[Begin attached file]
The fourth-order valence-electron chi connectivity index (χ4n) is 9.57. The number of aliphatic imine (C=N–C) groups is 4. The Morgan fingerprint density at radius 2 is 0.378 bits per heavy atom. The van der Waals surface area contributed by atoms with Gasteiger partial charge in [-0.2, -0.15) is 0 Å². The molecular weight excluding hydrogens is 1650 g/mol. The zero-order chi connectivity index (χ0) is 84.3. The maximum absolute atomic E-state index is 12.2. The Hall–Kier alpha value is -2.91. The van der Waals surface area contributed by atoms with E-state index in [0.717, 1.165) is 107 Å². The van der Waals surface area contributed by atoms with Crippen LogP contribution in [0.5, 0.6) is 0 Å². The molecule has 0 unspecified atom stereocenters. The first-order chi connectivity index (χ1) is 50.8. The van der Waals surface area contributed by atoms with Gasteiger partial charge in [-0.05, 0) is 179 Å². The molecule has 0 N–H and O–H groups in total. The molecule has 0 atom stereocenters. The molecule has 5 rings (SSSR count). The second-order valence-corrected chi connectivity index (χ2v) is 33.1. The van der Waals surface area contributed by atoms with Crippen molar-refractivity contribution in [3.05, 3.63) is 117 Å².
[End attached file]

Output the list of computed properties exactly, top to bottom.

The fourth-order valence-electron chi connectivity index (χ4n) is 9.57. The number of aliphatic imine (C=N–C) groups is 4. The Morgan fingerprint density at radius 2 is 0.378 bits per heavy atom. The van der Waals surface area contributed by atoms with Gasteiger partial charge in [-0.2, -0.15) is 0 Å². The molecular weight excluding hydrogens is 1650 g/mol. The zero-order chi connectivity index (χ0) is 84.3. The maximum absolute atomic E-state index is 12.2. The Hall–Kier alpha value is -2.91. The van der Waals surface area contributed by atoms with E-state index in [0.717, 1.165) is 107 Å². The van der Waals surface area contributed by atoms with Crippen LogP contribution in [0.5, 0.6) is 0 Å². The molecule has 0 unspecified atom stereocenters. The first-order chi connectivity index (χ1) is 50.8. The van der Waals surface area contributed by atoms with Gasteiger partial charge in [-0.05, 0) is 179 Å². The molecule has 0 N–H and O–H groups in total. The molecule has 0 atom stereocenters. The molecule has 5 rings (SSSR count). The second-order valence-corrected chi connectivity index (χ2v) is 33.1. The van der Waals surface area contributed by atoms with Crippen molar-refractivity contribution in [3.05, 3.63) is 117 Å².